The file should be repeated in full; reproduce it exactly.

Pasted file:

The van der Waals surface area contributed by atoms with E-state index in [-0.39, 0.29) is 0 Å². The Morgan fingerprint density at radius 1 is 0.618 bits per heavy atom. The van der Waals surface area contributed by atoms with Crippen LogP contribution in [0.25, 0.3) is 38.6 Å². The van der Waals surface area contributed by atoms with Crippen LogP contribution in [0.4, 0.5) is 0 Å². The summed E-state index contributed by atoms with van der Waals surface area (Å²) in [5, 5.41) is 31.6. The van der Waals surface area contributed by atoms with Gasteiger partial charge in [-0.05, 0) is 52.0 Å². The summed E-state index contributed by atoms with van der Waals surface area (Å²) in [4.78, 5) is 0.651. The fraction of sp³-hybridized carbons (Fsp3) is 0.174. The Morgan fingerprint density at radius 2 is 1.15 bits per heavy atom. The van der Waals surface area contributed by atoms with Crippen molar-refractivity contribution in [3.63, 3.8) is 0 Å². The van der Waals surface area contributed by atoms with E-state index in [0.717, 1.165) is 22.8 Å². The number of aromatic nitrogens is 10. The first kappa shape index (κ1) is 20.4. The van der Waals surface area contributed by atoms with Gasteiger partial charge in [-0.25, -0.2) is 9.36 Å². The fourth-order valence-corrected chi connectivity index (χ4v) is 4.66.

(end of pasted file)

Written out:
The van der Waals surface area contributed by atoms with E-state index in [-0.39, 0.29) is 0 Å². The Morgan fingerprint density at radius 1 is 0.618 bits per heavy atom. The van der Waals surface area contributed by atoms with Crippen LogP contribution in [0.25, 0.3) is 38.6 Å². The van der Waals surface area contributed by atoms with Crippen LogP contribution in [0.4, 0.5) is 0 Å². The summed E-state index contributed by atoms with van der Waals surface area (Å²) in [5, 5.41) is 31.6. The van der Waals surface area contributed by atoms with Gasteiger partial charge in [-0.05, 0) is 52.0 Å². The summed E-state index contributed by atoms with van der Waals surface area (Å²) in [4.78, 5) is 0.651. The fraction of sp³-hybridized carbons (Fsp3) is 0.174. The Morgan fingerprint density at radius 2 is 1.15 bits per heavy atom. The van der Waals surface area contributed by atoms with Crippen molar-refractivity contribution in [3.63, 3.8) is 0 Å². The van der Waals surface area contributed by atoms with E-state index in [0.717, 1.165) is 22.8 Å². The number of aromatic nitrogens is 10. The first kappa shape index (κ1) is 20.4. The van der Waals surface area contributed by atoms with Gasteiger partial charge in [-0.25, -0.2) is 9.36 Å². The fourth-order valence-corrected chi connectivity index (χ4v) is 4.66.